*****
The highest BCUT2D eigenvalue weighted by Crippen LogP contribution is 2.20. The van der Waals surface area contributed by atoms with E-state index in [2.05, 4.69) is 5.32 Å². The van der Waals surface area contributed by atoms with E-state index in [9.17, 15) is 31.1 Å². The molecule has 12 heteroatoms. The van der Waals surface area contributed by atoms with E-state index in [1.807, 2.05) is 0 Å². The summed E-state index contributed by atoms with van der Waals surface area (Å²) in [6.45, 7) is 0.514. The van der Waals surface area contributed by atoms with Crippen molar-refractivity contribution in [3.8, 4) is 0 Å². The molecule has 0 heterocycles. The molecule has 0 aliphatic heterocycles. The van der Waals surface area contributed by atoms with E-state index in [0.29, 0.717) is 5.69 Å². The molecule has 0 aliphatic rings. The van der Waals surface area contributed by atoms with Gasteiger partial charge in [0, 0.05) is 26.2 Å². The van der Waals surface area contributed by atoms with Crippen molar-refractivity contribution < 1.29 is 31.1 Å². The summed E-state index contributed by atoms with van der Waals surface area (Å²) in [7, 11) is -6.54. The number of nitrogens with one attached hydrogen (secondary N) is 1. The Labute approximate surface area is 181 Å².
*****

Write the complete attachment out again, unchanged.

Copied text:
The highest BCUT2D eigenvalue weighted by Crippen LogP contribution is 2.20. The van der Waals surface area contributed by atoms with E-state index in [2.05, 4.69) is 5.32 Å². The van der Waals surface area contributed by atoms with E-state index in [9.17, 15) is 31.1 Å². The molecule has 12 heteroatoms. The van der Waals surface area contributed by atoms with E-state index in [1.807, 2.05) is 0 Å². The summed E-state index contributed by atoms with van der Waals surface area (Å²) in [6.45, 7) is 0.514. The van der Waals surface area contributed by atoms with Crippen molar-refractivity contribution in [3.8, 4) is 0 Å². The molecule has 0 heterocycles. The molecule has 0 aliphatic heterocycles. The van der Waals surface area contributed by atoms with E-state index in [0.29, 0.717) is 5.69 Å². The molecule has 0 aliphatic rings. The van der Waals surface area contributed by atoms with Gasteiger partial charge in [0, 0.05) is 26.2 Å². The van der Waals surface area contributed by atoms with Crippen molar-refractivity contribution < 1.29 is 31.1 Å². The summed E-state index contributed by atoms with van der Waals surface area (Å²) in [7, 11) is -6.54. The number of nitrogens with one attached hydrogen (secondary N) is 1. The Labute approximate surface area is 181 Å².